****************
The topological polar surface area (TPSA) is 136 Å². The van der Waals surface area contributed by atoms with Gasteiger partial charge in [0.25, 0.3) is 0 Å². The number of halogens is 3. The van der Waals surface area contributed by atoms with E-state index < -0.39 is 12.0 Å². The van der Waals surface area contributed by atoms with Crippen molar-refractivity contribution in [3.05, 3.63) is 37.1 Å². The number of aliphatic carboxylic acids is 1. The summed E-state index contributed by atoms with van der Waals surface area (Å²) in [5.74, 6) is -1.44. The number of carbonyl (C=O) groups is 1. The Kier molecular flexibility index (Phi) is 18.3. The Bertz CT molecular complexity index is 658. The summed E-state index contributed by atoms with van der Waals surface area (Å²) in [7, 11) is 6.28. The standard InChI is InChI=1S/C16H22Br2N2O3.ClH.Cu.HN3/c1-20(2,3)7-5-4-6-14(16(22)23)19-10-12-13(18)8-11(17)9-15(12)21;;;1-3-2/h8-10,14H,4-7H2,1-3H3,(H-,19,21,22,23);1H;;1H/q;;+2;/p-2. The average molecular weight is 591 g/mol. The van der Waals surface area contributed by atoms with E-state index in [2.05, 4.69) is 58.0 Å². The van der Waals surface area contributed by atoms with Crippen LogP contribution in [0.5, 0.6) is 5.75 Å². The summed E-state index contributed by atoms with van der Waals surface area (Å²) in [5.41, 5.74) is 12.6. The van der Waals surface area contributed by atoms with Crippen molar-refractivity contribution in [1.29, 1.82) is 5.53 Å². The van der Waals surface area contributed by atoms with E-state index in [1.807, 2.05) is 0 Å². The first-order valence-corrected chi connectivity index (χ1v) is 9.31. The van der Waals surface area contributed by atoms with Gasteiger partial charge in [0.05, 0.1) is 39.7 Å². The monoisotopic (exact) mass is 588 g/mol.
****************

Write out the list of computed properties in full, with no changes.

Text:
The topological polar surface area (TPSA) is 136 Å². The van der Waals surface area contributed by atoms with Gasteiger partial charge in [0.25, 0.3) is 0 Å². The number of halogens is 3. The van der Waals surface area contributed by atoms with E-state index < -0.39 is 12.0 Å². The van der Waals surface area contributed by atoms with Crippen molar-refractivity contribution in [3.05, 3.63) is 37.1 Å². The number of aliphatic carboxylic acids is 1. The summed E-state index contributed by atoms with van der Waals surface area (Å²) in [5.74, 6) is -1.44. The number of carbonyl (C=O) groups is 1. The Kier molecular flexibility index (Phi) is 18.3. The Bertz CT molecular complexity index is 658. The summed E-state index contributed by atoms with van der Waals surface area (Å²) in [7, 11) is 6.28. The standard InChI is InChI=1S/C16H22Br2N2O3.ClH.Cu.HN3/c1-20(2,3)7-5-4-6-14(16(22)23)19-10-12-13(18)8-11(17)9-15(12)21;;;1-3-2/h8-10,14H,4-7H2,1-3H3,(H-,19,21,22,23);1H;;1H/q;;+2;/p-2. The average molecular weight is 591 g/mol. The van der Waals surface area contributed by atoms with E-state index in [2.05, 4.69) is 58.0 Å². The van der Waals surface area contributed by atoms with Crippen LogP contribution in [0.5, 0.6) is 5.75 Å². The summed E-state index contributed by atoms with van der Waals surface area (Å²) in [5.41, 5.74) is 12.6. The van der Waals surface area contributed by atoms with Crippen molar-refractivity contribution in [1.29, 1.82) is 5.53 Å². The van der Waals surface area contributed by atoms with E-state index in [1.807, 2.05) is 0 Å². The first-order valence-corrected chi connectivity index (χ1v) is 9.31. The van der Waals surface area contributed by atoms with Gasteiger partial charge in [0.05, 0.1) is 39.7 Å². The monoisotopic (exact) mass is 588 g/mol.